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All-Male Malawi Tank
by Joe Alary (aka Joea)
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We all keep fish for one reason or another, they’re pretty, they have personality or they have interesting breeding habits. Unfortunately, there is a by-product of keeping these fish that some aquarists would rather not have; an overwhelming number of fry from our finned friends. So what are the options when we’ve had all the fry we can handle? We can’t tell them to stop and many species will breed in even the most unusual of set ups, so trying to disrupt them with unconventional mixes is usually a waste of time. Adding a type of piscivore like catfish or a predator can help keep numbers down but there’s always a few survivors here and there and let’s face it, once you see those little fish swimming around your tank, who has the heart to let them get eaten?

The All-Male Malawi Tank

For those interested in displaying some of the beautiful fish available without the burden of being inundated with groups of babies or if you’re just interested in keeping a larger variety of fish without having lesser coloured females, there is another option. The All-Male Tank!

It is possible to house several different species of colourful males in a single tank without experiencing World War Three. Whether it be mbuna, haps, peacocks or a combination of all three, it can be done and it can make for a very colourful and active tank.

As rewarding as an All-Male tank can be, it can be a very long and arduous process, which will include the addition and removal of varying fish. During this process, it’s important not to get attached to any of your fish as it’s possible that any fish you add may end up leaving the tank just as quickly. Shut off your emotions and look at the bigger picture until you get the balance and colour that you’re seeking.

First and foremost, I cannot stress how important it is to start with juvenile fish. This process simply will not work if you start adding adult fish. Juveniles are tolerant and immature and can handle being grouped together with tank mates of varying species. That said, the second thing to do is to decide what species you intend to keep. It’s best to keep only one of each of the species you’re interested in. Two or more males of the same species will lead to battles, lack of colour and possible deaths.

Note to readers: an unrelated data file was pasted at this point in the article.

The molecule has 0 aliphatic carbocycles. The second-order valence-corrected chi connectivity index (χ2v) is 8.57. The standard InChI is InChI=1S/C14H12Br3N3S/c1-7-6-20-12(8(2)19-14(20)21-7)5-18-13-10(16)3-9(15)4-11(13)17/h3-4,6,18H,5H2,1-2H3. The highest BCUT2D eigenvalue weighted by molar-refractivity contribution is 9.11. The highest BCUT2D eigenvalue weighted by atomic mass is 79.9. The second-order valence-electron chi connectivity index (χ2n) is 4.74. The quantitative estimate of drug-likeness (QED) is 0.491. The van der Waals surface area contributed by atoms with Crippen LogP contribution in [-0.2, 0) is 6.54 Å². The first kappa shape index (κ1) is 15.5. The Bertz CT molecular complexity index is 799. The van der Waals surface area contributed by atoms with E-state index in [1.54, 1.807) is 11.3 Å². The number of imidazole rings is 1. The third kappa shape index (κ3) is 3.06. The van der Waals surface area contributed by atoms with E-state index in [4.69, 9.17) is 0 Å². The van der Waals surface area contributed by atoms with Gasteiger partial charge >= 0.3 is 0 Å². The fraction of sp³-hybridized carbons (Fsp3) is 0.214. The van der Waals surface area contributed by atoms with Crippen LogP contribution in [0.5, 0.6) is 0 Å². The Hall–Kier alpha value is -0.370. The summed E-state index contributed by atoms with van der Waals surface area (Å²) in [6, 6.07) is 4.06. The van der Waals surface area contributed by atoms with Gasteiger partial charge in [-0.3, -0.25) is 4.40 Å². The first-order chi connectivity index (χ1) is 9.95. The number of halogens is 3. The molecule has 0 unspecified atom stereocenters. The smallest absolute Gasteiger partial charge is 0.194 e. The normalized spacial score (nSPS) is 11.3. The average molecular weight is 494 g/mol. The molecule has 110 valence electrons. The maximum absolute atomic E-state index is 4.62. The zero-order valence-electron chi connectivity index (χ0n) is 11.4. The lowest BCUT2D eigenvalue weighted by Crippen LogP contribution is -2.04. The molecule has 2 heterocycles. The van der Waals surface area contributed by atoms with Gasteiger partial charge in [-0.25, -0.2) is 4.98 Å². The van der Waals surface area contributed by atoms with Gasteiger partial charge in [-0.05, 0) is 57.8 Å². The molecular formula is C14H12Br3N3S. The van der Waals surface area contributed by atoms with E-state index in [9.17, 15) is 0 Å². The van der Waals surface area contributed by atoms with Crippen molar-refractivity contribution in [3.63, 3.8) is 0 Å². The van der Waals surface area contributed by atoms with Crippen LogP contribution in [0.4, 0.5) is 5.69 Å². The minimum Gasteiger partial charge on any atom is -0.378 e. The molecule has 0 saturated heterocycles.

A large tank is best for this type of set up not only for aesthetics but also to allow the males that will eventually become dominant to have enough space to do so. A second tank is a must as well. You will constantly be removing fish (apparent females and sub-dominant males) and you’ll need a second tank to house them in until you can return them to your local fish store or sell them.

The All-Male Mbuna Tank

Anyone who has kept mbuna, knows that the words All-Male Mbuna Tank can send shivers down their spine, however, it is possible. Monomorphic mbuna are difficult to sex accurately so honing up on venting skills may be necessary for future removal of females.

Start by choosing mbuna that do not closely resemble one another. The greater the difference in appearance, the easier it will be to keep the fish together as adults. A single male Pseudotropheus saulosi and a single male Pseudotropheus demasoni will not play nice together once they reach maturity. Buy your fish in groups to better your chance at getting at least one male. Don’t worry about overcrowding at this stage, remember these fish are juveniles, produce little waste and their conspecific behaviour is not going to be overly aggressive. Raise the fish as you would any mbuna and keep water conditions pristine and regularly feed a high quality food. As the fish mature, a dominant male will begin to show, that’s the one you want! Once he’s established his position, you can remove the others and return them.

The All-Male Hap Tank

An all male hap tank can be a spectacular sight, particularly if it’s a large tank with a variety of large fish. Again, try not to add species that closely resemble one another. This rule is not as important as it is with mbuna but to keep your experience as pleasurable as possible, it’s a good rule to follow. Add your groups of fish and wait for the males to start to colour up. Once the dominant male is obvious, the rest can be returned. Without the presence of females, some males may not colour to their “breeding dress” which in itself, can be quite spectacular but with a healthy diet and excellent water conditions, each male can display wonderful colours that, when mixed with other males of equal intensity, can create a tank of unparalleled beauty.

The All-Male Peacock Tank

There is much debate over the All-Male Peacock tank. It just seems too easy to add a bunch of male peacocks to a tank, have them all colour up and sit back and enjoy them. If it were that easy, we’d all have All-Male peacock tanks!

The same rules apply here for the addition and removal of fish. Different colours are best but in the case of peacocks, some similar coloured males will usually get along ok. For example, an Aulonocara sp. “Stuartgranti Maleri” and an Aulonocara baenschi can be housed together, usually without any issues, as can a Aulonocara koningsi and an Aulonocara stuartgranti “Red Shoulder”. Peacocks can colour up to their fullest without the presence of females but will dramatically lose colour when they are the sub-dominant male, so keeping only one of each species is best. It’s also likely that you may have one or even a few that just don’t want to colour to their fullest potential. It’s your decision as to whether you want to keep replacing these fish but in most cases the task is usually more trouble than it’s worth.

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